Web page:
It’s that time of year again. You know, when all of the medical offices around the country start notifying their patients that the “Flu Shot is Now Available” and pharmacies trumpet their capability to administer the flu shot to anyone and everyone.
To Flu Shot or Not is a sticky situation for those of us with egg-allergic children, because the vaccination is cultivated in eggs. (Note: there is an egg-free flu vaccination currently approved for people over 18.)
Each year our allergist urges us to vaccinate Z against the flu because of how it can affect the lungs of asthmatics. And, each year, we’ve politely declined and upped our hand washing regimen during cold and flu season. This worked for us for a few flu seasons.
And then came the Flu of 2012.
It hit us all: Z and I who were both unvaccinated, and hubby who was fully vaccinated. It hit us and it hit us hard.
Both Z and I ended up sharing his nebulizer for a week, and I learned firsthand the side effects of albuterol. Jittery, I expected. Racing heart, I kind of expected. Runny nose? Did not expect that.
So, last year, we dutifully determined that, because Z has asthma and H1N1 was the strain going around our neck of the woods, we would sign him up to get his flu shot at the allergist’s office.
Up to this point, we avoided the flu shot for a variety of reasons. And all of them can be pointed right to my crazy imagination that informs an innate ability to write Worst Case Scenario headlines in my head.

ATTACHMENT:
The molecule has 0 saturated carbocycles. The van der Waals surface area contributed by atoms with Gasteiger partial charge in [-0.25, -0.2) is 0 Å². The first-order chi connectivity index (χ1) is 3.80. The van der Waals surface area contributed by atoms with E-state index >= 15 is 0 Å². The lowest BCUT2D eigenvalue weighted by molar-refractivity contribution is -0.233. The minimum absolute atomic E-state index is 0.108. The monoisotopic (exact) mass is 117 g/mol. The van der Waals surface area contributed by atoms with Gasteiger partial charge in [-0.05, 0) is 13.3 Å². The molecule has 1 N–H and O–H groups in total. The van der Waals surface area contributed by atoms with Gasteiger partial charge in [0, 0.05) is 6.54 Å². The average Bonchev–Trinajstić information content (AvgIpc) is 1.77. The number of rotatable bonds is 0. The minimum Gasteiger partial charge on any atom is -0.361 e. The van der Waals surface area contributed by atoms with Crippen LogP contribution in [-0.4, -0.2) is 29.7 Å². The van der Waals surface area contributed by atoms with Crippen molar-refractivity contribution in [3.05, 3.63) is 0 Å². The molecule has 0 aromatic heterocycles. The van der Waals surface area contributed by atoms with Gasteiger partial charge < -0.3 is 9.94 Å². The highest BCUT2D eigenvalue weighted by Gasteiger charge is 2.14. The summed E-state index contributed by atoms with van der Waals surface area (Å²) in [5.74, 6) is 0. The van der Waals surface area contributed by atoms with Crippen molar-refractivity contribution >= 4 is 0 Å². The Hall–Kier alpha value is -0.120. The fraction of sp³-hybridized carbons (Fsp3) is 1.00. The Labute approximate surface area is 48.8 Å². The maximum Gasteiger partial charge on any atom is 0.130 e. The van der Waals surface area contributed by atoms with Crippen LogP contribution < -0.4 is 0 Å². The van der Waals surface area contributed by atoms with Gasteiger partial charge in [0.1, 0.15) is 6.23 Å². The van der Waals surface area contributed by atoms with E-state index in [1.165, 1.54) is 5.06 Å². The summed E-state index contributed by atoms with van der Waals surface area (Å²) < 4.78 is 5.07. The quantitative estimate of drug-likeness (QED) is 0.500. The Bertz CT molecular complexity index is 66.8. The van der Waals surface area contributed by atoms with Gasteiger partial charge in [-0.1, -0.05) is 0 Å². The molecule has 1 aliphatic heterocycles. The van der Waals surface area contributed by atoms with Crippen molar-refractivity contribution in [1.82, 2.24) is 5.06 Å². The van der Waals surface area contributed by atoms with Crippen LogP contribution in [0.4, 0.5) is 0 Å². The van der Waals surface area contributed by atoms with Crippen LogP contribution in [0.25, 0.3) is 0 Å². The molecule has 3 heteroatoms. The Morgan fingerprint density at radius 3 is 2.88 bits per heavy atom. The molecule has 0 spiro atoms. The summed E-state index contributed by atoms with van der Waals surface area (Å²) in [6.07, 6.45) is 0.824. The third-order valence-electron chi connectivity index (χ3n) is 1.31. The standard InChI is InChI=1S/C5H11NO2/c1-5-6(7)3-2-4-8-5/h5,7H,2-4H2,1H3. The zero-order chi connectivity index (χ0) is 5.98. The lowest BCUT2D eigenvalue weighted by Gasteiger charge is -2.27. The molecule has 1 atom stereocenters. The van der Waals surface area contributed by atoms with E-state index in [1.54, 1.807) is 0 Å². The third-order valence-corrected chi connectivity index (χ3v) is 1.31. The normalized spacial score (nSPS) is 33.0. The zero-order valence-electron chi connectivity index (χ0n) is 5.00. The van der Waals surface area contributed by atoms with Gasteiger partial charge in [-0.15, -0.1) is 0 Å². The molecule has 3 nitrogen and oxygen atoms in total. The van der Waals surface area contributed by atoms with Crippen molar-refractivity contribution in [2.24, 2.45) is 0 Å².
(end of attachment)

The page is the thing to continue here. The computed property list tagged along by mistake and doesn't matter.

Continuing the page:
So, having read both sides of the flu vaccine debate, I was leaning more toward kowtowing to the headlines that were terribly in favor of not vaccinating. You know, ones like, “Egg allergic child first to suffer anaphylactic reaction to flu vaccine, while contracting Guillain-Barrés Syndrome, while jumping on his bed and breaking the bed frame and making his mom yell at him for the first time in a year.” I think you catch my drift.
Then H1N1 happened. And a friend’s otherwise healthy cousin contracted it and passed. Then we all came down with the Flu of 2012 where absolutely none of us could function, and I felt how it affected my non-asthmatic lungs.
So I decided not to write those headlines in my head anymore, at least last year.
I feel like making the decision to do the flu shot is a hard one for me to make every year. I know in my head what the professionals say—you know, the ones that spent at least 8 years longer than I did studying the human body and all the related stuff—but it also feels like such a raging internal debate, and I can’t really pinpoint why.
Adding to that, knowing that last year Z had to sit in the allergist’s office for four hours and get poked by needles seven different times for one shot that I received in less than 30 seconds from a nurse in my general practitioner’s office…it’s just a lot for an allergy mama to wrap her head around sometimes.
I guess this is something I’ll wrestle with for a while…maybe even every year at this time.
In the meantime, I encourage everyone questioning whether or not to get the flu shot (for loved ones with or without allergies), to see what the CDC has to say about it, and to read information from the American Academy of Allergy Asthma & Immunology about egg allergies and the flu vaccine. But most of all, if you’re considering the flu shot for an egg-allergic individual, consult with your allergist before you do anything else.
Next week: what to expect at the allergist’s when you get the flu shot.